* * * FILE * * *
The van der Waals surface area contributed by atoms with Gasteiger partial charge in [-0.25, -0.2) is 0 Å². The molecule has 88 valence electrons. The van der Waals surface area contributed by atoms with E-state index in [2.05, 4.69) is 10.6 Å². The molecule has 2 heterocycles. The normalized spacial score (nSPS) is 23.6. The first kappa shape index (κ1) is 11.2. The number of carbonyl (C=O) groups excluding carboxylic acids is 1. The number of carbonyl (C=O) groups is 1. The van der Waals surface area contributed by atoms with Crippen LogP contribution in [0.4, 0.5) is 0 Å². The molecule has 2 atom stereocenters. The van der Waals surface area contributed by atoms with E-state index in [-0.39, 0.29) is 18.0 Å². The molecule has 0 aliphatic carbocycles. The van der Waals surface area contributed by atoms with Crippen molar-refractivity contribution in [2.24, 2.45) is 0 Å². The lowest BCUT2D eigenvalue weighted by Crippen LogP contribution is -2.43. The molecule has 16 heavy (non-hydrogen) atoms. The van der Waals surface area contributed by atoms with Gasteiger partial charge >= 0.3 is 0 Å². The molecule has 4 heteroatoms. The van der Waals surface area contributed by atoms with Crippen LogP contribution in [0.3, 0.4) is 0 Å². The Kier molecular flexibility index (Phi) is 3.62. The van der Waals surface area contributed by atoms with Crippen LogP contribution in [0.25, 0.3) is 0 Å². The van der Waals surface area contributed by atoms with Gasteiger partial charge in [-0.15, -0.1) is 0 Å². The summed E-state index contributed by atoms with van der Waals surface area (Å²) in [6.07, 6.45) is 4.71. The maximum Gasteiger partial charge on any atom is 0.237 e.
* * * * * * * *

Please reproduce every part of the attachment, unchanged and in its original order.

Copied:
The van der Waals surface area contributed by atoms with Gasteiger partial charge in [-0.25, -0.2) is 0 Å². The molecule has 88 valence electrons. The van der Waals surface area contributed by atoms with E-state index in [2.05, 4.69) is 10.6 Å². The molecule has 2 heterocycles. The normalized spacial score (nSPS) is 23.6. The first kappa shape index (κ1) is 11.2. The number of carbonyl (C=O) groups excluding carboxylic acids is 1. The number of carbonyl (C=O) groups is 1. The van der Waals surface area contributed by atoms with Crippen LogP contribution in [0.4, 0.5) is 0 Å². The molecule has 2 atom stereocenters. The van der Waals surface area contributed by atoms with E-state index in [-0.39, 0.29) is 18.0 Å². The molecule has 0 aliphatic carbocycles. The van der Waals surface area contributed by atoms with Crippen molar-refractivity contribution in [2.24, 2.45) is 0 Å². The lowest BCUT2D eigenvalue weighted by Crippen LogP contribution is -2.43. The molecule has 16 heavy (non-hydrogen) atoms. The van der Waals surface area contributed by atoms with Gasteiger partial charge >= 0.3 is 0 Å². The molecule has 4 heteroatoms. The van der Waals surface area contributed by atoms with Crippen LogP contribution in [0.3, 0.4) is 0 Å². The Kier molecular flexibility index (Phi) is 3.62. The van der Waals surface area contributed by atoms with Crippen LogP contribution in [0.25, 0.3) is 0 Å². The van der Waals surface area contributed by atoms with Gasteiger partial charge in [-0.15, -0.1) is 0 Å². The summed E-state index contributed by atoms with van der Waals surface area (Å²) in [6.07, 6.45) is 4.71. The maximum Gasteiger partial charge on any atom is 0.237 e.